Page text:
RENAAL

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Brenner BM, et al. "Effects of losartan on renal and cardiovascular outcomes in patients with type 2 diabetes and nephropathy". The New England Journal of Medicine. 2001. 345(12):861-869.
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Clinical Question

Among patients with diabetic nephropathy, do ARBs reduce progression to end stage renal disease or death?

Bottom Line

Among patients with diabetic nephropathy, losartan reduced doubling of serum creatinine and progression to ESRD but provided no mortality benefit.

Major Points

Although the CSG Captopril Trial (1993) demonstrated the renoprotective efficacy of ACE inhibitors in patients with T1DM-associated nephropathy, there is more evidence for the renoprotective efficacy of ARBs in patients with T2DM-associated nephropathy. Two major trials, IDNT (2001) and RENAAL, compared ARBs to placebo and demonstrated that ARBs are effective in reducing proteinuria and slowing the progression to ESRD. About 80% of the renoprotective benefits of ARB therapy have been attributed to its antihypertensive effects,[1] with the remaining benefit likely related to inhibition of the proliferative effects of the renin-angiotensin-aldosterone system.[2]

The Reduction of Endpoints in NIDDM with the Angiotensin II Antagonist Losartan (RENAAL) trial randomized 1,513 patients with non-insulin-dependent T2DM and nephropathy to losartan or placebo in addition to conventional antihypertensive therapy excluding ACE inhibitors. During a mean follow-up of 3.4 years, losartan was associated with a 25% reduction in the doubling of serum creatinine and 28% reduction in progression to ESRD compared to placebo. Treatment with losartan also resulted in a 35% reduction in the urinary albumin-to-creatinine ratio, whereas patients in the placebo group tended to have an increase in proteinuria. Although there were significant reductions in heart failure hospitalizations, there was no difference in morbidity and mortality from cardiovascular causes.

Guidelines

ADA Standards of Medical Care in Diabetes (2016, adapted)[3]

  • ACE-inhibitor or ARB therapy for nonpregnant patients with diabetes:
    • Elevated urinary albumin excretion (30-299 mg/day) (Level of evidence: B)
    • Elevated urinary albumin excretion ≥300 mg/day and/or eGFR <60 mL/min/1.73 m2 (Level of evidence: A)

Design

  • Multicenter, double-blind, parallel-group, randomized, placebo-controlled trial
  • N=1,513
    • Losartan (n=751)
    • Placebo (n=762)
  • Setting: 250 centers in 28 countries in Asia, Europe, Central America, South America, and North America
  • Enrollment: 2001-2005
  • Mean follow-up: 3.4 years
  • Analysis: Intention-to-treat
  • Primary outcome: Doubling of baseline serum creatinine, ESRD, death

Population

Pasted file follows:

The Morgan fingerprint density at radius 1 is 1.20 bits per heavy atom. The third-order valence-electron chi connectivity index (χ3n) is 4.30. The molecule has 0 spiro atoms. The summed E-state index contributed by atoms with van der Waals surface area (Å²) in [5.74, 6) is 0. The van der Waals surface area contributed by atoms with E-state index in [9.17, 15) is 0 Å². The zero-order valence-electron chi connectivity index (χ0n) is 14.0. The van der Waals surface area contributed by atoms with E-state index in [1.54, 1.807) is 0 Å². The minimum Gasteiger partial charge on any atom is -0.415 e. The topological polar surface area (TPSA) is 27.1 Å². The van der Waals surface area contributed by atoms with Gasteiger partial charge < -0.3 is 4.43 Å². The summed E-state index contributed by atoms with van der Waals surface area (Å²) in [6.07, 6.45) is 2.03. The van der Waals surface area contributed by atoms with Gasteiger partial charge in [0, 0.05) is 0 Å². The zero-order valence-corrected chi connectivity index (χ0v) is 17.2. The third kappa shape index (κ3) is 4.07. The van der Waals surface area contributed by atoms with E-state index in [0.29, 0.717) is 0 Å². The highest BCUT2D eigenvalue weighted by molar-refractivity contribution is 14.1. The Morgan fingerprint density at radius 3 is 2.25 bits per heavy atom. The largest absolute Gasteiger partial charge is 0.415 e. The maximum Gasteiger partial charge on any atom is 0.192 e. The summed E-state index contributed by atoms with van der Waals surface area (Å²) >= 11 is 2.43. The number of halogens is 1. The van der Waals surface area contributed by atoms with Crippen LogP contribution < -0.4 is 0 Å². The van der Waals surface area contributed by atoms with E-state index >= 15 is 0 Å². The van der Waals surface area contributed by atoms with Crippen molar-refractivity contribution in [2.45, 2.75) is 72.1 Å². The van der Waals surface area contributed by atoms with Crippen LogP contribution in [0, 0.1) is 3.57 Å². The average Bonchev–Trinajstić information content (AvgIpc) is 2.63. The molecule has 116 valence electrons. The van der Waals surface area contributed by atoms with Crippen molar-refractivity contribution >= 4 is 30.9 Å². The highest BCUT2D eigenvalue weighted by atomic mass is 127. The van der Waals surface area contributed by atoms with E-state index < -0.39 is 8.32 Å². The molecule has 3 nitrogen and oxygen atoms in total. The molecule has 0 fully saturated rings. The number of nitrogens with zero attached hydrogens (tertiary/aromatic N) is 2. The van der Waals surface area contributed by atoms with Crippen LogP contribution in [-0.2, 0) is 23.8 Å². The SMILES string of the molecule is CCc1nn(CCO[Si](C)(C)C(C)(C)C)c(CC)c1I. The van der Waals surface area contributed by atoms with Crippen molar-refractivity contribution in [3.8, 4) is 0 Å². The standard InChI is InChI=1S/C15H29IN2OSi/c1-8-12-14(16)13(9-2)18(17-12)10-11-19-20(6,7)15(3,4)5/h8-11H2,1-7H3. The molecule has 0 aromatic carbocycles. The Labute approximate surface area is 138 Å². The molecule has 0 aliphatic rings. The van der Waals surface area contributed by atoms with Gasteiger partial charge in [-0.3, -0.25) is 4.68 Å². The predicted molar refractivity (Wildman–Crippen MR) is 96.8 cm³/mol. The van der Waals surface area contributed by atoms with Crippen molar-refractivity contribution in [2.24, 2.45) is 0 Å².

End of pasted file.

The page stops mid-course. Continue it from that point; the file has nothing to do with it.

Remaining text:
Inclusion Criteria

  • Age 31-70 years
  • T2DM complicated by nephropathy, defined by serum creatinine 1.3-3.0 mg/dl and urinary albumin:creatinine ratio of ≥300

Exclusion Criteria

  • T1DM
  • Nondiabetic renal disease, including renal artery stenosis
  • MI or CABG within prior month
  • CVA or PCI within prior 6 months
  • TIA within prior year
  • History of HF

Baseline Characteristics

  • Mean age: 60 years
  • Male: 63.2%
  • Ethnicity:
    • White: 48.7%
    • Black: 15.2%
    • Asian: 16.7%
    • Hispanic: 18.2%
  • Medical comorbidities:
    • MI: 11.2%
    • HL: 33.4%
    • Neuropathy: 49.8%
    • Retinopathy: 63.4%
    • Amputation: 8.9%
  • Current smoker: 18.4%
  • BMI: 29.5 kg/m2
  • BP 153/82, MAP 106
  • Serum creatinine: 1.9 mg/dl
  • Hgb: 12.5 g/dl
  • HbA1c: 8.4%
  • Baseline medications:
    • CCB: 71.2%
    • Diuretic: 54%
    • Alpha-blocker: 24.1%
    • Beta-blocker: 18.3%
    • Centrally acting agent: 10.9%
    • ACE inhibitor/ARB: 51.3%

Interventions

  • Stratified according to baseline proteinuria (urinary albumin:creatinine ratio <2000 or ≥2000)
  • Randomized to receive either losartan (50-100 mg) or placebo daily
  • All patients received standard antihypertensive therapy (except ACE inhibitors or ARBs) to achieve target BP
  • Follow-up every 3 months

Outcomes

Comparisons are losartan vs. placebo.

Primary Outcomes

Composite of doubling of serum creatinine, ESRD, or death
43.5% vs. 47.1% (RR 0.84; P=0.02; NNT=28)

Secondary Outcomes

Doubling of serum creatinine
21.6% vs. 26.0% (RR 0.75; P=0.006)
ESRD
19.6% vs. 25.5% (RR 0.72; P=0.002)
Defined by need for long-term dialysis or renal transplantation
Death
21% vs. 20.3% (P=0.88)
CV event
32.9% vs. 35.2% (RR 0.90; P=0.26)
First hospitalization for heart failure
11.9% vs. 16.7% (RR 0.68; P=0.005)
Change in proteinuria
Losartan reduced proteinuria by 35%, while placebo increased proteinuria (P<0.001)

Adverse Events

Discontinuations due to adverse events
17.2% vs. 21.7%

Criticisms

  • ARBs were not compared to ACE inhibitors.[2]

Funding

  • Merck and Company

Additional Resources

  1. Griffin KA, Bidani, AK. "Progression of Renal Disease: Renoprotective Specificity of Renin-Angiotensin System Blockade." CJASN. 2006. 1(5):1054-1065.
  2. 2.0 2.1 Hostetter TH. "Editorial: Prevention of End-Stage Renal Disease Due to Type 2 Diabetes." N Engl J Med. 2001; 345:910-912
  3. American Diabetes Association 9. Microvascular Complications and Foot Care. Diabetes Care 2016. 39 Suppl 1:S72-80.